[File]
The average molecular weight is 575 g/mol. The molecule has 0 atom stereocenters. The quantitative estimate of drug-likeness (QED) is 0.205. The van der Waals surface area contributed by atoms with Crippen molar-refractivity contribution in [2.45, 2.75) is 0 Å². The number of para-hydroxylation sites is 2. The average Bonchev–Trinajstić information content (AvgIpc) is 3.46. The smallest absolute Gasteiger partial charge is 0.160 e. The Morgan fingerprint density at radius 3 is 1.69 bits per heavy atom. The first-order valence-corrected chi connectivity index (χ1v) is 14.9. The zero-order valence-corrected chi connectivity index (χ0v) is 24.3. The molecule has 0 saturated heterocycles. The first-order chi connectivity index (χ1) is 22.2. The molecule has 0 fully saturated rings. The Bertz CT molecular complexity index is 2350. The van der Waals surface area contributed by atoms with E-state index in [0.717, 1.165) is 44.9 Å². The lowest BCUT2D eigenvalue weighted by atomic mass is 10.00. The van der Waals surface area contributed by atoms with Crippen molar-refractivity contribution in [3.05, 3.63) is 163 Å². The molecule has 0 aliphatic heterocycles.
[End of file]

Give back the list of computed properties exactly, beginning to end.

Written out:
The average molecular weight is 575 g/mol. The molecule has 0 atom stereocenters. The quantitative estimate of drug-likeness (QED) is 0.205. The van der Waals surface area contributed by atoms with Crippen molar-refractivity contribution in [2.45, 2.75) is 0 Å². The number of para-hydroxylation sites is 2. The average Bonchev–Trinajstić information content (AvgIpc) is 3.46. The smallest absolute Gasteiger partial charge is 0.160 e. The Morgan fingerprint density at radius 3 is 1.69 bits per heavy atom. The first-order valence-corrected chi connectivity index (χ1v) is 14.9. The zero-order valence-corrected chi connectivity index (χ0v) is 24.3. The molecule has 0 saturated heterocycles. The first-order chi connectivity index (χ1) is 22.2. The molecule has 0 fully saturated rings. The Bertz CT molecular complexity index is 2350. The van der Waals surface area contributed by atoms with E-state index in [0.717, 1.165) is 44.9 Å². The lowest BCUT2D eigenvalue weighted by atomic mass is 10.00. The van der Waals surface area contributed by atoms with Crippen molar-refractivity contribution in [3.05, 3.63) is 163 Å². The molecule has 0 aliphatic heterocycles.